When you view a text in Umbrella (such as a job advert you're working on), you'll see words underlined in red, amber, grey or green. This is because Umbrella uses a research-based system to flag particular words as 'bad' or 'good' from a diversity point of view.
A 'good' word is one that will increase the appeal of a text to a broader range of readers. This includes terms like 'honesty', 'communication' and 'trust'. These words have been shown to make your writing more open and welcoming – and thus ensure that your job ad attracts a wider range of candidates.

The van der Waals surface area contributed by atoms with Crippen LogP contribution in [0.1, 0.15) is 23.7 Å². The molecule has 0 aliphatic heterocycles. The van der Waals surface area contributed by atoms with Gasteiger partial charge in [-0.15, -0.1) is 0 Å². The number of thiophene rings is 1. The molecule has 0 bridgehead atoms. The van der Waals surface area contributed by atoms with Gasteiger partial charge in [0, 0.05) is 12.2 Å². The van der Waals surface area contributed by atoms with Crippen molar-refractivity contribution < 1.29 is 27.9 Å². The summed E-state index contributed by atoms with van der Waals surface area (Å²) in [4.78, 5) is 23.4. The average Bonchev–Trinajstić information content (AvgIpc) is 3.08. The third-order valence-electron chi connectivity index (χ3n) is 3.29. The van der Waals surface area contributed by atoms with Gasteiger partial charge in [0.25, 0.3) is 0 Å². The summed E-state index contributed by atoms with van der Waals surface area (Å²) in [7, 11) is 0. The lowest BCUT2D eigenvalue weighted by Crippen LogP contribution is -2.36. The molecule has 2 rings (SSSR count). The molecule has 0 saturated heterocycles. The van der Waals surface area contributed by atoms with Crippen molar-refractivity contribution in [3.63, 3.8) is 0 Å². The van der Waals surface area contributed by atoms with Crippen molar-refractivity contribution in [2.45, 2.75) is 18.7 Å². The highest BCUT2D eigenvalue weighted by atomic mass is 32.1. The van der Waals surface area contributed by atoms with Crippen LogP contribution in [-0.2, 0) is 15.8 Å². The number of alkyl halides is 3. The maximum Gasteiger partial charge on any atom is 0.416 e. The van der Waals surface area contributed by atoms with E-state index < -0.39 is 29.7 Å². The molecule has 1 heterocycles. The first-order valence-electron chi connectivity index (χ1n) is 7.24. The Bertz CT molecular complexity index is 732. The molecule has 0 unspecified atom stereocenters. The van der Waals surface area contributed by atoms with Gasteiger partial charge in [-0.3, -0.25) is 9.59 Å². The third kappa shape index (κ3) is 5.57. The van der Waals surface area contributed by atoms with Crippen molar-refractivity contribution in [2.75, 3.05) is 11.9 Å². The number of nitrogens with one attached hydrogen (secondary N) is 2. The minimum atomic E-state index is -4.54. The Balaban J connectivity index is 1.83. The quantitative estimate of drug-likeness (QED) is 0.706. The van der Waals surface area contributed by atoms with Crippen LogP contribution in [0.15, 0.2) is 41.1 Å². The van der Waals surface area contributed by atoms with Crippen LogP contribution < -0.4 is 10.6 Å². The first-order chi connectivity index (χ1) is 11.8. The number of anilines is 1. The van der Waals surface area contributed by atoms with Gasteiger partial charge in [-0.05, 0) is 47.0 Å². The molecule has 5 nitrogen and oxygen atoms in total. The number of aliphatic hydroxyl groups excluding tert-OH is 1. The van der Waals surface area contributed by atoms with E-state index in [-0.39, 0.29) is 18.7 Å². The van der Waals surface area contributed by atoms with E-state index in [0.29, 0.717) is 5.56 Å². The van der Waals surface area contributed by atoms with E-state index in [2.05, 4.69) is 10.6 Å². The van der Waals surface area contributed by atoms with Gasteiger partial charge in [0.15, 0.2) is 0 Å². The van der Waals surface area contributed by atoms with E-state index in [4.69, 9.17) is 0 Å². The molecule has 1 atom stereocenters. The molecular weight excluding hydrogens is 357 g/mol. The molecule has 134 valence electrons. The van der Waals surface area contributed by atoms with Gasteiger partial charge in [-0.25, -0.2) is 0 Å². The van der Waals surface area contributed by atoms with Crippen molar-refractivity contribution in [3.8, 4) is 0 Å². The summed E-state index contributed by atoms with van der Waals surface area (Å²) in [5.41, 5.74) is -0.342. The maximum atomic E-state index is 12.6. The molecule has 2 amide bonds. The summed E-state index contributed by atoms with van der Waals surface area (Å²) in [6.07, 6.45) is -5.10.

A 'bad' word, conversely, is one that diminishes the appeal of your writing. 'Bad' words come from a range of influences. They may be perceived as aggressive, to be prejudicial to certain groups of people, or even offensive. Umbrella will flag these as amber (for words that you should probably avoid in most contexts) or red (for words that should not be used at all), and offer suggestions for changes.
Words underlined in grey have been flagged because, although they may not be 'bad' in themselves, they are causing the readability of your text to rise. Often, one of the main reasons that texts are less inclusive of a range of people is because they're too complex and hard to understand. Reducing the average word length and sentence length will improve the readability of your text.
Adding more 'good' words to your text and removing 'bad' words will improve the diversity score of your writing, and also increase its potential reach.